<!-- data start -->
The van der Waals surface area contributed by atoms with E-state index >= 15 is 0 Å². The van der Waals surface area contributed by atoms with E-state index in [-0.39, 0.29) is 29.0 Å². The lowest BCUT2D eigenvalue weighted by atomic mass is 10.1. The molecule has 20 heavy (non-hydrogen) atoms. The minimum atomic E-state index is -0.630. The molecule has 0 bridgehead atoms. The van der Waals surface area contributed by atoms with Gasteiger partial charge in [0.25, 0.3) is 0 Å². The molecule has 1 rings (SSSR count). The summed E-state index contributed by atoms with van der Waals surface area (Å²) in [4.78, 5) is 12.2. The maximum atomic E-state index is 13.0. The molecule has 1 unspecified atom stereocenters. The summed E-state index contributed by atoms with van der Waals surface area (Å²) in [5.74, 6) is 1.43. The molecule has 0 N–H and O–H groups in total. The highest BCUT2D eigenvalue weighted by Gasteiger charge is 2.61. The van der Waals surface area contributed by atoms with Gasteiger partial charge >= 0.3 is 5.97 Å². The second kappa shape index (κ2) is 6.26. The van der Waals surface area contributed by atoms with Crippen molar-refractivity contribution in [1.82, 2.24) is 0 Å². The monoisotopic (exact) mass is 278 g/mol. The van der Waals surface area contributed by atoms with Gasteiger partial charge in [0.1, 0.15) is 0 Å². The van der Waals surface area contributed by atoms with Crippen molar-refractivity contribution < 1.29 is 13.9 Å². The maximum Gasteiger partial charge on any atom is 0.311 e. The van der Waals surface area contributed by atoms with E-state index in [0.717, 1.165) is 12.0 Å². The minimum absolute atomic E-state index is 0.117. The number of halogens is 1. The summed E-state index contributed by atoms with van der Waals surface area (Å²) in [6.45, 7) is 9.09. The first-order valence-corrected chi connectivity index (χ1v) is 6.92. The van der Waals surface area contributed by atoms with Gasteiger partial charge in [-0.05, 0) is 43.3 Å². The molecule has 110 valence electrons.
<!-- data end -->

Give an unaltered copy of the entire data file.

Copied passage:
The van der Waals surface area contributed by atoms with E-state index >= 15 is 0 Å². The van der Waals surface area contributed by atoms with E-state index in [-0.39, 0.29) is 29.0 Å². The lowest BCUT2D eigenvalue weighted by atomic mass is 10.1. The molecule has 20 heavy (non-hydrogen) atoms. The minimum atomic E-state index is -0.630. The molecule has 0 bridgehead atoms. The van der Waals surface area contributed by atoms with Gasteiger partial charge in [0.25, 0.3) is 0 Å². The molecule has 1 rings (SSSR count). The summed E-state index contributed by atoms with van der Waals surface area (Å²) in [4.78, 5) is 12.2. The maximum atomic E-state index is 13.0. The molecule has 1 unspecified atom stereocenters. The summed E-state index contributed by atoms with van der Waals surface area (Å²) in [5.74, 6) is 1.43. The molecule has 0 N–H and O–H groups in total. The highest BCUT2D eigenvalue weighted by Gasteiger charge is 2.61. The van der Waals surface area contributed by atoms with Gasteiger partial charge >= 0.3 is 5.97 Å². The second kappa shape index (κ2) is 6.26. The van der Waals surface area contributed by atoms with Crippen molar-refractivity contribution in [1.82, 2.24) is 0 Å². The monoisotopic (exact) mass is 278 g/mol. The van der Waals surface area contributed by atoms with Gasteiger partial charge in [0.1, 0.15) is 0 Å². The van der Waals surface area contributed by atoms with Crippen molar-refractivity contribution < 1.29 is 13.9 Å². The maximum Gasteiger partial charge on any atom is 0.311 e. The van der Waals surface area contributed by atoms with E-state index in [0.717, 1.165) is 12.0 Å². The minimum absolute atomic E-state index is 0.117. The number of halogens is 1. The summed E-state index contributed by atoms with van der Waals surface area (Å²) in [6.45, 7) is 9.09. The first-order valence-corrected chi connectivity index (χ1v) is 6.92. The van der Waals surface area contributed by atoms with Gasteiger partial charge in [-0.05, 0) is 43.3 Å². The molecule has 110 valence electrons.